The EEOC, on behalf of two Muslim truckers, sued a Morton, IL based trucking company for failure to accommodate the trucker's religious rights when they demanded that their employees convey alcohol. This simple, straight-forward religious accommodation lawsuit belies the often confused regulatory approach to employment discrimination when it comes to religious accommodation and the magic term "reasonable" in terms of the accommodations that employers and employees can expect for their personal religious beliefs.
Eminent domain is one of the harshest tools government can assert to curtail property rights. Zoning regulates how a property owner may use their property, but eminent domain goes to their right to own the property itself. Traditionally victorious, the government occasionally is overzealous in its application of the doctrine against property owners. Recently, the Chicago Tribune wrote about a victory for property owners against a forfeiture action brought by the US government. The case involves a family owned motel in Tewksbury, Massachusetts.
The EEOC, despite major budget cuts and a stated goal of suing on behalf of classes or employers engaged in a pattern or practice of discrimination, decided to sue on behalf of a woman fired after only 2 days on the job allegedly because she had a prosthetic leg.
The EEOC is the federal administrative agency that authorizes individuals to sue for employment discrimination matters including Title VII of the Civil Rights Act of 1964 (42 U.S.C. § 2000e et seq.), the Age Discrimination in Employment Act of 1967 (29 U.S.C. § 621-629), and the Americans With Disabilities Act of 1990 (42 U.S.C. § 12101 et seq.).
As the LA Times reports, the United States Supreme Court is set to weigh in on who qualifies as a supervisor for the purposes of Title VII discrimination litigation.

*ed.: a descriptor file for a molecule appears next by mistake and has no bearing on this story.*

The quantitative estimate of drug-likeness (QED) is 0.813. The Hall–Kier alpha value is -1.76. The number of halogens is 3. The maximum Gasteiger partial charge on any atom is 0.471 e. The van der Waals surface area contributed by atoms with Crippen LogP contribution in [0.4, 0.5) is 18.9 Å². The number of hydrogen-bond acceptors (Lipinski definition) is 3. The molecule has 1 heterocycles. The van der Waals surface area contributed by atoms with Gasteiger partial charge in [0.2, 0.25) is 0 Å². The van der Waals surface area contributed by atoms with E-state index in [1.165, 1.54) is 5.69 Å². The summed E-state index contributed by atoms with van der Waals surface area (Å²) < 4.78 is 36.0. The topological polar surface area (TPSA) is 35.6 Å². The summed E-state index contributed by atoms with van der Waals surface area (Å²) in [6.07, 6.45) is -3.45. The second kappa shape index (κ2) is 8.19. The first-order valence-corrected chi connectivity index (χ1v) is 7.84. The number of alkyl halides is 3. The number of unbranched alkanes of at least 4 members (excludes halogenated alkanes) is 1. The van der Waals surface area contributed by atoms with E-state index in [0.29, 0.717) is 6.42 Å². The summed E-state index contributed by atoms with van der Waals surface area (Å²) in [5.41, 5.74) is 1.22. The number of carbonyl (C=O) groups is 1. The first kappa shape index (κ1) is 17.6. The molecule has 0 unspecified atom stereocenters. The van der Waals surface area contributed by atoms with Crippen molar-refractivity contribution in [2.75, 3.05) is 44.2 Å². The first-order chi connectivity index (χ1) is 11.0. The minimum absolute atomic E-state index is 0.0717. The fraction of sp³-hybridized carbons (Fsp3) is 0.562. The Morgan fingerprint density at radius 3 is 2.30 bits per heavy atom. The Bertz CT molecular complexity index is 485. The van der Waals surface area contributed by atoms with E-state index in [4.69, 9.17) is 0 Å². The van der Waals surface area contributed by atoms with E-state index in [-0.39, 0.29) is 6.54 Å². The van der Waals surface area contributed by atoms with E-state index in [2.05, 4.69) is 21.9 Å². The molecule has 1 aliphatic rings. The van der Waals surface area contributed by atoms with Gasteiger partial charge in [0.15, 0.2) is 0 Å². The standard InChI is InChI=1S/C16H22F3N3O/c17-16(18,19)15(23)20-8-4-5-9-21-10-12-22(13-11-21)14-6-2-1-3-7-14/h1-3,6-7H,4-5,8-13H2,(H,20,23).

Respondeat superior, or vicarious liability that employers face for their employee's torts, has always been limited to acts committed in the scope of employment in furtherance of the employer's purpose. Here, the Supreme Court and Title VII limit the application respondeat superior to form liability for the company to supervisors. Who qualifies as a supervisor has generally been those that can hire, fire or punish. In addition, some courts have found that those that control the day to day activities are considered supervisors. Generally those supervisors are mid-level or bottom-level managers who lack the power to hire employees.
As the LA Times article notes, the Justices were very skeptical of both expanding respondeat superior to a "day to day" supervisor and the facts of the Vance harassment claim. It is, based on the oral arguments, not looking favorable for he Court enlarging who can victimize an employee and who is responsible for that harm.
After refusing to consider settlement in the case against an off-duty Chicago Police Officer who loudly used his office when threatening and eventually savagely beating Karolina Obrycka, a female bartender, the City is now willing to pay damages in exchange for limiting some very damaging precedent against the City, especially regarding tortious acts committed by its police officers.
TMZ, courtesy of CNN, reports that a former Price is Right model has been awarded an $8.4M verdict for gender discrimination at her workplace. The award includes over $700,000 in compensatory damages and $7.7M in punitive damages. The model alleged in a 2010 complaint that the producers of the show